Some of 2023’s most anticipated PC games have had their fair share of troubles. Hogwarts Legacy (opens in new tab) and The Last of Us Part 1 (opens in new tab) are just two that ran horribly on cards with insufficient VRAM. It seems like a problem that’s here to stay. Even if you have enough graphics memory right now, will it be enough to handle the demands of games in one, two, or three years from now?
There is some good news on the horizon thanks to Nvidia. It’s working on a new compression technology it calls Neural Texture Compression, and like most of the tech coming out of Nvidia these days, it’s thanks to AI.
According to Nvidia (opens in new tab) (via Hot Hardware (opens in new tab)), the new method allows material textures to store up to 16x more data in the same space than traditional block-based compression methods. This should allow developers to shrink the size of textures without any loss of quality. That means less need for huge amounts of graphics memory, which sounds good to me.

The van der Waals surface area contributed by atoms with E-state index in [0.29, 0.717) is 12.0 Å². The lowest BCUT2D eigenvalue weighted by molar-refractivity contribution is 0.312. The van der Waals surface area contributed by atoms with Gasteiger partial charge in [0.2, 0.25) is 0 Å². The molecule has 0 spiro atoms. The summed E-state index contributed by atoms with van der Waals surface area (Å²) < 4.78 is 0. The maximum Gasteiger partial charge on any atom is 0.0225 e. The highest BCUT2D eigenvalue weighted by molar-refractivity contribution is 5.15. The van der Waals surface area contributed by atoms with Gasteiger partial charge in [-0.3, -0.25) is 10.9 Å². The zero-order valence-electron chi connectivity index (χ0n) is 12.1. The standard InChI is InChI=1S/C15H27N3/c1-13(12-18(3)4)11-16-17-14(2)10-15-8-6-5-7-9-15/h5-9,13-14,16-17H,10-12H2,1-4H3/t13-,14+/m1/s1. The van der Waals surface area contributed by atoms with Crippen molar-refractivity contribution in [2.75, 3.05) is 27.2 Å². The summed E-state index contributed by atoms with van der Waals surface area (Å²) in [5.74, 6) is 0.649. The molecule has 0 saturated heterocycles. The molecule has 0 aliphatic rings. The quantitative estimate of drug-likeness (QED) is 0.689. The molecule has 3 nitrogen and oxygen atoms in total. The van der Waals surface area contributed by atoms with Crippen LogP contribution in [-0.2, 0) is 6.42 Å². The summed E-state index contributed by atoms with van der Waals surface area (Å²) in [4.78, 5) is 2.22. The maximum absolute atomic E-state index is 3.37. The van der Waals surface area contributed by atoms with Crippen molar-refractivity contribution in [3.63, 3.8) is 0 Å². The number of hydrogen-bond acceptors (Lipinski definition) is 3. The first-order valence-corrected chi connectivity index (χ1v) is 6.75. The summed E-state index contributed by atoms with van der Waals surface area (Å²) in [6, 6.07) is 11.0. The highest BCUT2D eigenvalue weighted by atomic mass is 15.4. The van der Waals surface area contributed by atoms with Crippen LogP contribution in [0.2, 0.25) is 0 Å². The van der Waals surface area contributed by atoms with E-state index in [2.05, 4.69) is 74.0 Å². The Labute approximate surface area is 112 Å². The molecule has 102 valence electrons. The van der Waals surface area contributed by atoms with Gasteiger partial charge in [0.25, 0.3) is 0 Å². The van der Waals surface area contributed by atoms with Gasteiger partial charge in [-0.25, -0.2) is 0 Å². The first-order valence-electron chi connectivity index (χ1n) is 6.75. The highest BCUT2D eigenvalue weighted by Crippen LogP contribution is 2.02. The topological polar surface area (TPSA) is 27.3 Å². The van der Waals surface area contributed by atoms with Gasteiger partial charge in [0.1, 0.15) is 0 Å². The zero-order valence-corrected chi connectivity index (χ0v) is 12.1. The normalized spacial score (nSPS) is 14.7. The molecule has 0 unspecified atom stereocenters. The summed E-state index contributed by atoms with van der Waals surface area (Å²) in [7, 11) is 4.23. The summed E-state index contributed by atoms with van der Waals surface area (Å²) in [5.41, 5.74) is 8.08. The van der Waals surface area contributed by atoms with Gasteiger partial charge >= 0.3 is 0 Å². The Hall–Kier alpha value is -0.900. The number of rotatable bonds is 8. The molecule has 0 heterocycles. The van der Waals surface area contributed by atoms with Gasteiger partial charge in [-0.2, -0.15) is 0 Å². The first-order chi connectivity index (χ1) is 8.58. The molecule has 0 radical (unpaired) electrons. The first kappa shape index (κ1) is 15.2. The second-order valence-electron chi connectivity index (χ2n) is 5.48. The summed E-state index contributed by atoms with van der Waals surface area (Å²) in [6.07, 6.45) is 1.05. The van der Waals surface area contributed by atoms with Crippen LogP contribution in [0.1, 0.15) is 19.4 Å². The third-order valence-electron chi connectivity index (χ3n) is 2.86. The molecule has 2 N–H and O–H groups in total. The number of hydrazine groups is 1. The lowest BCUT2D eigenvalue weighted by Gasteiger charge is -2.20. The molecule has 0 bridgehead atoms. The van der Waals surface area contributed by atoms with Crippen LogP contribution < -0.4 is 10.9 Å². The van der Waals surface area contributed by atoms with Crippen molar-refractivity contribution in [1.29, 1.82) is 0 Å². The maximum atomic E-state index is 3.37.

Nvidia claims the NTC algorithm offers superior image quality compared to modern algorithms including AVIF and JPEG XL. NTC can make use of general purpose GPU hardware and the Tensor cores of current gen Nvidia hardware, and can do so in real time. AVIF and JPEG XL image compression requires dedicated hardware and isn’t designed for real time decompression.
It’s important to emphasize that this is a nascent technology. In the conclusion of the paper, Nvidia’s researchers say: “we have shown that decompression of our textures introduces only a modest timing overhead as compared to simple BCx algorithms (which executes in custom hardware), possibly making our method practical in disk- and memory-constrained graphics applications.”
This sentence could be key. Latency is critical for gaming graphics while the word “possibly” could just mean Nvidia is playing it safe, or it may be that there’s a lot of work to be done before NTC becomes practical.
We can expect to hear more about Neural Texture Compression at Nvidia’s developer-focused GTC conferences and at Siggraph (opens in new tab) in August. It’s sure to be some time before we see this on GPUs, though. It’ll take a long time to go from a white paper to retail, but even if future RTX 50 or RTX 60 cards include NTC technology, lets hope Nvidia doesn’t cheap out and give us 8GB mid-range cards in 2025. GTA 6 awaits…
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